Partisan disagreements on Capitol Hill jeopardise new trade deals

This is an interesting story in its own right, but I want to get, first, right to the choke-on-your-coffee-and-kick-the-dog (that was for fans of Australia All Over) part:

Schwab also charged that “unilaterally requiring another sovereign country to change its domestic laws” as the Democrats want “would be a fundamental break with U.S. law, policy and practice.”

That’s Ambassador Susan Schwab, US Trade Representative, pretending the Iraq war and Ambassador L Paul Bremer never existed . For Those (with apologies to Lee Falk) Who Came in Late: Bremer’s Rein of the 100 Orders included:

  • Firing several hundred state employees
  • Disbanding a standing armed force (but leaving them their weapons)
  • Privatising state-owned companies (reminder: this is all before a domestic government could say “boo”)
  • Removing all tariffs and import restrictions
  • Removing all foreign investment/ownership restrictions and granting 40-year licenses
  • Granting all reconstruction contracts to non-Iraqi enterprises
  • Dropping corporate and income taxes to 15%
  • Granting immunity from Iraqi laws to foreign consultants/firms
  • Appointing an inspector within every Iraqi Ministry with 5-year terms who can perform audits, write policies, and have full access to all offices, materials, and employees of the Ministries.

And more! They aren’t called the 100 Orders for nothing. I’m not suprised by the quote from Ambassador Schwab: Rudolph Guiliani, 9/11 fetishist and Balladeer of a Sad Candidate for President, is equally unfamiliar with how his country left Vietnam.

So…back to the story: trade. Back in May,

the administration agreed to Democratic demands to add provisions establishing labor and environmental standards in trading partner countries.

In return, the Democrats agreed to pass trade deals with Peru and Panama, and possibly South Korea and Colombia.

Now the administration is charging that the Democrats have increased their demands by insisting that the partner countries put the protections into effect before Congress acts on the deals. The administration also is concerned that the Democrats’ plan to visit Peru and Panama this summer amounts to meddling.

This is récit commun, by now: this White House likes Executive Privilege, and will fight for it at every turn, no matter how small the point. Here we see Democrats no longer taking the word of the President, or his appointed trade representatives (typically industry representatives), that everything is hunky-dory in, say (for example), the Mariana Islands. This is more movement afoot to have another crack at altering the face of the Fast-Track authority enjoyed by the President (and his predecessors).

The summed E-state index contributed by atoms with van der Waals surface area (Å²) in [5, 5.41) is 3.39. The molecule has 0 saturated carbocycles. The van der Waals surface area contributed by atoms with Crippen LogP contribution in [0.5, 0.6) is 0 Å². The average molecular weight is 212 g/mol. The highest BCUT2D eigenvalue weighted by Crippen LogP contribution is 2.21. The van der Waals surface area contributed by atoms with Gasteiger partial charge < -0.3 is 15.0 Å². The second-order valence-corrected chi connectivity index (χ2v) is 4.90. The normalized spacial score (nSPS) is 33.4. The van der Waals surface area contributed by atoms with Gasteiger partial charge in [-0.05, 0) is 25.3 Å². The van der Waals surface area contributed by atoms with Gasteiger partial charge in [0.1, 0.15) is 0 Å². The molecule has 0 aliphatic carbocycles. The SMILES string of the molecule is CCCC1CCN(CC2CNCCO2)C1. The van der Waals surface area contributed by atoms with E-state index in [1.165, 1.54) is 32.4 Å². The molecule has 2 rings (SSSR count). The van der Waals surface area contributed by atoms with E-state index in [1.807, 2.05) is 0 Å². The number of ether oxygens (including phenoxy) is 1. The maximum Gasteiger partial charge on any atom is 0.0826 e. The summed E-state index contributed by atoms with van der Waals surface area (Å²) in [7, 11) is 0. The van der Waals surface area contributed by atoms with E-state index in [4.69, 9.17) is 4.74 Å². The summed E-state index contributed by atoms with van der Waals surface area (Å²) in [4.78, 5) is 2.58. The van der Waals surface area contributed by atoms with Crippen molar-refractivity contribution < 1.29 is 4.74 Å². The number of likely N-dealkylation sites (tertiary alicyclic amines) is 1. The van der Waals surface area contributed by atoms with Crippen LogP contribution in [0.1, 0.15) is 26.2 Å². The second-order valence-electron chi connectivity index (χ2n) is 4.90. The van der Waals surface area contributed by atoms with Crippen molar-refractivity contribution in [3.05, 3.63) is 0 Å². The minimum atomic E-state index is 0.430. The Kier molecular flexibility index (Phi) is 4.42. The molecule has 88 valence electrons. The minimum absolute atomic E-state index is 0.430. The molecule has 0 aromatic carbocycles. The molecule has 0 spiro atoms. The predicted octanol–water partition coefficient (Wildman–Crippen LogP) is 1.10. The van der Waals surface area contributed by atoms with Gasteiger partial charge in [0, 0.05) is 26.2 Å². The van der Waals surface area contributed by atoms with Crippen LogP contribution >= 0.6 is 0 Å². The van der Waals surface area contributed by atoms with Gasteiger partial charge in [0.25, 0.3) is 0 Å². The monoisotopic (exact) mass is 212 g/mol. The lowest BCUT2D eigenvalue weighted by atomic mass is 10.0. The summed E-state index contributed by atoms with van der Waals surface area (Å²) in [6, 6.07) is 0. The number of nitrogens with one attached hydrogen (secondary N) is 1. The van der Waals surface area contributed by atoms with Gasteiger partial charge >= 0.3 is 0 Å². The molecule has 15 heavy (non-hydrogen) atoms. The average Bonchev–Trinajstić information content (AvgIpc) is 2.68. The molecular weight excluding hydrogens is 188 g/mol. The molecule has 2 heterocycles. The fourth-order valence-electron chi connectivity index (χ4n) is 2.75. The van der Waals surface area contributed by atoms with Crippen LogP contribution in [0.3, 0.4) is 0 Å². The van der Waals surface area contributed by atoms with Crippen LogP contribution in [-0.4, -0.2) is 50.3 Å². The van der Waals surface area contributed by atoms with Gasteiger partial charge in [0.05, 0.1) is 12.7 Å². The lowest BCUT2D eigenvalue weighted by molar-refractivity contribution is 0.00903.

Trade-wise, this can be good or bad. It can be good for Americans as well as Peruvians, Australians, Mexicans, Singaporeans (whomever happens to be on the other side of the trade deal), because more oversight will always dilute the power for exploitation enjoyed by the mercantilist, tecnocratic classes otherwise running all of our countries.

It can be bad because it still slows down trade deals, even killing entirely a trade deal that is better than the status quo, but poorer than an ideal – an ideal to which we could have moved slowly, but now will not reach anyway. See: Rep. John Dingell and the Energy Bill, for example.

The issue, in this case, isn’t really labour standards in Peru, South Korea and Colombia (okay, in Colombia it probably is). It is about clout, and who gets their demands met: the Democratic House or the Republican White House, and everybody is uptight about the precedent that may or may not be set (as though it will ultimately matter). A layer below that, it is about two sets of voices in Government: Protectionism vs. Liberalism. I’m fairly smash-the-IMF, and I’m basically anti-Nafta, but because of the harm it did Mexico, not the loss of American jobs, necessarily. Less trade-protectionism is always better than more, for developed countries. It comes to this:

The United States of America does not need protectionist trade laws. It has the wealth and the dynamism to adapt to a new global economy, if only it will. Pure and simple.

For me, there isn’t really a clear winner in this spat. Leaving Bush and Bush representatives in charge means more and more nasty pro-business, pro-PhRMA, etc. exploitation masquerading as ‘free’ trade agreements. Giving over to Congressional Democrats entirely means trade deals can be killed because of protectionist sentiment employed by all philosophical stripes, from Bluestocking to Big Business. But they need to have some oversight, especially with a Republican Executive that so firmly believes chicks dig paranoid secrecy (or whatever their stupid problem is), and keeps altering legislation extra-democratically for everything from trade deals to judicial appointments to bloody presidential signing statements.

Personally I’d like to see just less of a divide – rather than partisan control, co-operation, wherein Democratic Legislatures can tell Republican Executives what must be changed, and working together to do so. That will be the best thing for the long-run growth of the global economy – meaning I want the US government to grow the hell up and stop incidentally harming emerging-market economies with its churlish politicking. I won’t hold my breath, though.

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